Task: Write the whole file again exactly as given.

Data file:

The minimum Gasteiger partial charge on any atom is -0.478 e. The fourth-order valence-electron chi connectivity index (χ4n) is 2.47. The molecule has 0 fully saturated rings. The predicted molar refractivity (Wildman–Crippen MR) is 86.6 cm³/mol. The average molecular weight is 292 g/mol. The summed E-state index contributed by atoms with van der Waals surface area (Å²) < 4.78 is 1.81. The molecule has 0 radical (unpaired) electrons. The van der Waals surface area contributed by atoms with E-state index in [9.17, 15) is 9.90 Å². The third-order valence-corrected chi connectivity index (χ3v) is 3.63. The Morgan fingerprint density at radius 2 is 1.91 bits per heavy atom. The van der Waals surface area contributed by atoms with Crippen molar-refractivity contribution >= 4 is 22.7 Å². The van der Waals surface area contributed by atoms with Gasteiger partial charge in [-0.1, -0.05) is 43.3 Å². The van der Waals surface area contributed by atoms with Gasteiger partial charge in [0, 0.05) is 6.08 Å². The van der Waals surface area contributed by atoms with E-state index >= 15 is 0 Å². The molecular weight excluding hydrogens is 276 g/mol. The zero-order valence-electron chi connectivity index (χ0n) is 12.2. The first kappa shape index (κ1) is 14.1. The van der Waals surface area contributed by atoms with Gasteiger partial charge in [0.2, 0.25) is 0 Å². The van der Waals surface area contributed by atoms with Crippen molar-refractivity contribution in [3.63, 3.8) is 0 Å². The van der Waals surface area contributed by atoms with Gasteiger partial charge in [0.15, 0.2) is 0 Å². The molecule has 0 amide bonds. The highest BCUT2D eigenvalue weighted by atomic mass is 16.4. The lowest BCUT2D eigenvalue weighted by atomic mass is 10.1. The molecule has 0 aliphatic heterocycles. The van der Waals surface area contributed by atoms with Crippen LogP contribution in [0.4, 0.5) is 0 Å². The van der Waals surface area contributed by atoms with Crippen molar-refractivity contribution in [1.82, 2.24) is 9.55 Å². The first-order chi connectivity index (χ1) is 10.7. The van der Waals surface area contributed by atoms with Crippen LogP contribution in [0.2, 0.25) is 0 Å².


The minimum Gasteiger partial charge on any atom is -0.478 e. The fourth-order valence-electron chi connectivity index (χ4n) is 2.47. The molecule has 0 fully saturated rings. The predicted molar refractivity (Wildman–Crippen MR) is 86.6 cm³/mol. The average molecular weight is 292 g/mol. The summed E-state index contributed by atoms with van der Waals surface area (Å²) < 4.78 is 1.81. The molecule has 0 radical (unpaired) electrons. The van der Waals surface area contributed by atoms with E-state index in [9.17, 15) is 9.90 Å². The third-order valence-corrected chi connectivity index (χ3v) is 3.63. The Morgan fingerprint density at radius 2 is 1.91 bits per heavy atom. The van der Waals surface area contributed by atoms with Crippen molar-refractivity contribution >= 4 is 22.7 Å². The van der Waals surface area contributed by atoms with Gasteiger partial charge in [-0.1, -0.05) is 43.3 Å². The van der Waals surface area contributed by atoms with Gasteiger partial charge in [0, 0.05) is 6.08 Å². The van der Waals surface area contributed by atoms with E-state index >= 15 is 0 Å². The molecular weight excluding hydrogens is 276 g/mol. The zero-order valence-electron chi connectivity index (χ0n) is 12.2. The first kappa shape index (κ1) is 14.1. The van der Waals surface area contributed by atoms with Gasteiger partial charge in [0.2, 0.25) is 0 Å². The van der Waals surface area contributed by atoms with Crippen molar-refractivity contribution in [3.63, 3.8) is 0 Å². The van der Waals surface area contributed by atoms with Gasteiger partial charge in [0.15, 0.2) is 0 Å². The molecule has 0 amide bonds. The highest BCUT2D eigenvalue weighted by atomic mass is 16.4. The lowest BCUT2D eigenvalue weighted by atomic mass is 10.1. The molecule has 0 aliphatic heterocycles. The van der Waals surface area contributed by atoms with Crippen LogP contribution in [0.4, 0.5) is 0 Å². The van der Waals surface area contributed by atoms with Crippen molar-refractivity contribution in [1.82, 2.24) is 9.55 Å². The first-order chi connectivity index (χ1) is 10.7. The van der Waals surface area contributed by atoms with Crippen LogP contribution in [0.2, 0.25) is 0 Å².